In this week's print edition, to inaugurate my reign as the most reliable
movie critic in America, I misidentified Misan Sagay, the screenwriter of Belle
, as a man. My apologies to Ms. Sagay; that's the sort of sexist thinking that makes some people (myself included) wish there were more women writing about film. Belle
, which opens this week at Landmark's Century Centre and Showplace ICON, is a fictionalized biography of Dido Elizabeth Belle, a mixed-race woman who was given an aristocratic upbringing in 18th-century England.
Check out Ben Sachs's review of the French drama Bright Days Ahead
, starring Fanny Ardant as a retired dentist whose grief over the death of a friend begins to lift after she begins taking courses at a local senior center. Other titles reviewed this week include Afternoon of a Faun
, a documentary profile of ballerina Tanaquil Le Clercq; Beneath the Harvest Sky
, a working-class drama about two high schoolers hoping to escape from their small town in Maine; Films by Shellie Fleming
, four short works by the late School of the Art Institute professor; Honey
, which kicks off a monthly series of Italian imports at the Davis; The Kill Team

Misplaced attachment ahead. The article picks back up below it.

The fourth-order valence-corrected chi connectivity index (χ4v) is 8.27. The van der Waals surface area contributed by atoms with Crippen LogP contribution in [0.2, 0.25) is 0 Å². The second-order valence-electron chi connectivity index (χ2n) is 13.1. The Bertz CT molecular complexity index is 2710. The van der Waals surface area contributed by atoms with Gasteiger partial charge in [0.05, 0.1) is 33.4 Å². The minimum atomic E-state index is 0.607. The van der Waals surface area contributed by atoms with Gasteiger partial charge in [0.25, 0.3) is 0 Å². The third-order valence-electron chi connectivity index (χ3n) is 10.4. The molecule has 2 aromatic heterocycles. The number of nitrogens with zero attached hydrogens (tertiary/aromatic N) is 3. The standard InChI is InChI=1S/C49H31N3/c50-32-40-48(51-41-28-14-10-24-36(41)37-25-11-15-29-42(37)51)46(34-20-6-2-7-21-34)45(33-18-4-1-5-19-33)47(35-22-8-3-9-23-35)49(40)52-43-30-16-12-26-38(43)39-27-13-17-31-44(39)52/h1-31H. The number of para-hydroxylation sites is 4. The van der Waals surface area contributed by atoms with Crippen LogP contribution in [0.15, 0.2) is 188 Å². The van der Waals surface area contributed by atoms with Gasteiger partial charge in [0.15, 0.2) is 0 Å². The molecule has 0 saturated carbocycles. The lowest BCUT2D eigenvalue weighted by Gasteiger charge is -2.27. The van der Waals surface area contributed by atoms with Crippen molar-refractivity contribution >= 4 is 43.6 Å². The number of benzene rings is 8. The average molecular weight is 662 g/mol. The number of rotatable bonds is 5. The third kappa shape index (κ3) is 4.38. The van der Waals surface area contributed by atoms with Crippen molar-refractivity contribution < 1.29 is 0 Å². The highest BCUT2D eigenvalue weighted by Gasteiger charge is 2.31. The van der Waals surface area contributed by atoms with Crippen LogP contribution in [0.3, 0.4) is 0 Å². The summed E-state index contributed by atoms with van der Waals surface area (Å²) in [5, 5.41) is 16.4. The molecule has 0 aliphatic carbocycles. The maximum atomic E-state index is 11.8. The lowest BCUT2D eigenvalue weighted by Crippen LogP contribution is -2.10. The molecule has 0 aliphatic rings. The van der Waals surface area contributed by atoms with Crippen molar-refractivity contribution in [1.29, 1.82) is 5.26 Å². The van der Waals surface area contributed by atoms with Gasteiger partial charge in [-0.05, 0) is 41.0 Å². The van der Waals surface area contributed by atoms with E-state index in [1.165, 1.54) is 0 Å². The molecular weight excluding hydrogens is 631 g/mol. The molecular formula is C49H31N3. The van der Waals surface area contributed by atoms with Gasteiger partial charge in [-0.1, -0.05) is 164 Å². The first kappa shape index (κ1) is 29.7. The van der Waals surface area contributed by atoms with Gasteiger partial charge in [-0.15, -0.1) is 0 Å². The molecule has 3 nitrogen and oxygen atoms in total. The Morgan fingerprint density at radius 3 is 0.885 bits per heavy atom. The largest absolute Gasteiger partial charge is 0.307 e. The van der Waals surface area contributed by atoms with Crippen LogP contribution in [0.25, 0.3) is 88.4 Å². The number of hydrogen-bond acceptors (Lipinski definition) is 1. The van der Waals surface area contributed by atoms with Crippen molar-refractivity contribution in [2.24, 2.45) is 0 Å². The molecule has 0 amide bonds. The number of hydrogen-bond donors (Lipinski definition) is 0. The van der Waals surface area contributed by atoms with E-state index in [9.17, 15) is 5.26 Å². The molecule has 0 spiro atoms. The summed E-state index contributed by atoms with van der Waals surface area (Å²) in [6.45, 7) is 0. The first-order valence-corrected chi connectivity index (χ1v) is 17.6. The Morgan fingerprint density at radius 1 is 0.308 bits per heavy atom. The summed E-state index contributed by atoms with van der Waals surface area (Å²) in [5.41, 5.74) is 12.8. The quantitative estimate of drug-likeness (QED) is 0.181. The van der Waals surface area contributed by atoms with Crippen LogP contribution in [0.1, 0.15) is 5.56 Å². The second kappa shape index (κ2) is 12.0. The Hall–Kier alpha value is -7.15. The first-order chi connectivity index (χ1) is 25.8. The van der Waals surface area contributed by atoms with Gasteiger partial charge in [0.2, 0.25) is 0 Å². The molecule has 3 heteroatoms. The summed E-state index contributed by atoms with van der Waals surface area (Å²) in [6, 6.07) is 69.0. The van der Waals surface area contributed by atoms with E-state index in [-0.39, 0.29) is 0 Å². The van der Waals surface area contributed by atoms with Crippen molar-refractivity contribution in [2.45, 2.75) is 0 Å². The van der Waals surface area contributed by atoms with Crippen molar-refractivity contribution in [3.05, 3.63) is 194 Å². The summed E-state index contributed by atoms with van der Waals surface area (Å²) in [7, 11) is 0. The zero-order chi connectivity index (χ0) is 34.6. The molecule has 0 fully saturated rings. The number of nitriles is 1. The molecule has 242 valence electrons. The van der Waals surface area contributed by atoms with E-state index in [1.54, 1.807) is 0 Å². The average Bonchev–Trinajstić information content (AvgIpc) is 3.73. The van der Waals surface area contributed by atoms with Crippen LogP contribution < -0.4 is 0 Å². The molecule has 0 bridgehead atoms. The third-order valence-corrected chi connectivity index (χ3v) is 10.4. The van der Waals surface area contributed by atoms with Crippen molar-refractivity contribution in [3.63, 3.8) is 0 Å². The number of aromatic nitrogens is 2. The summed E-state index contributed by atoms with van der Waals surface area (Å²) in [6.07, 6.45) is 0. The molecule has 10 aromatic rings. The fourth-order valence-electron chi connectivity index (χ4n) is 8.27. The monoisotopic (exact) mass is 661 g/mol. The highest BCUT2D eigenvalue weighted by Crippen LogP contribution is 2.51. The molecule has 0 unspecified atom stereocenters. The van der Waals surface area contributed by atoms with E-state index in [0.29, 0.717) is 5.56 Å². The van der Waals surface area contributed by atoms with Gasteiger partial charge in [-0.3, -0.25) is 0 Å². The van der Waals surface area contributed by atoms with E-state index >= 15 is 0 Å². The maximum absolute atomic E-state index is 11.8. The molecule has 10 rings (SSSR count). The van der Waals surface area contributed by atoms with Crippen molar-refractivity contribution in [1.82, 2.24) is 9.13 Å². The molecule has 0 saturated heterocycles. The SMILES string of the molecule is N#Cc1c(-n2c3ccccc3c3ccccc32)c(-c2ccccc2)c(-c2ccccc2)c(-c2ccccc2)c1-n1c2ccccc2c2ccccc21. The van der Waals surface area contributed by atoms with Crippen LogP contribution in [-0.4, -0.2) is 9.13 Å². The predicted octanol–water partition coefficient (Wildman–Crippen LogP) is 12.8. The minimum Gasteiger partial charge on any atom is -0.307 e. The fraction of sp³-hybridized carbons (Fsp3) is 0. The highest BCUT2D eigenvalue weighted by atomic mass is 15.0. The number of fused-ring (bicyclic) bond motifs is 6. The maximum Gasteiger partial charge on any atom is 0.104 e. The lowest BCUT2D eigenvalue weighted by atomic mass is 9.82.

, about the military prosecution of U.S. soldiers who murdered three Afghan civilians in 2010; and Neighbors
, with Seth Rogen and Rose Byrne as new parents who freak out when a fraternity moves in next door.
Best bets for repertory: Andrzej Wajda's Ashes and Diamonds
(1958), Sunday and Wednesday at Gene Siskel Film Center; Ishiro Honda's Godzilla
(1954), daily at Music Box; Sergei Eisenstein's Potemkin
(1925), noon Saturday at Music Box with live organ accompaniment by Dennis Scott; Alain Resnais's Same Old Song
(1997), next Thursday at University of Chicago Doc Films; and Chan-wook Park's Stoker
(2013), also at Doc next Thursday.
This week brings the second annual festival of the Chicago Film Critics Association; I'm not a member, but I have to hand it to the CFCA for what looks like a great lineup of Chicago premieres. Among the highlights: David Wain (Wet Hot American Summer, Role Models) appears in person the screening of his latest, They Came Together, starring Paul Rudd and Amy Poehler, and Bob Goldthwait (Shakes the Clown, God Bless America) attends the screening of his latest, Willow Creek.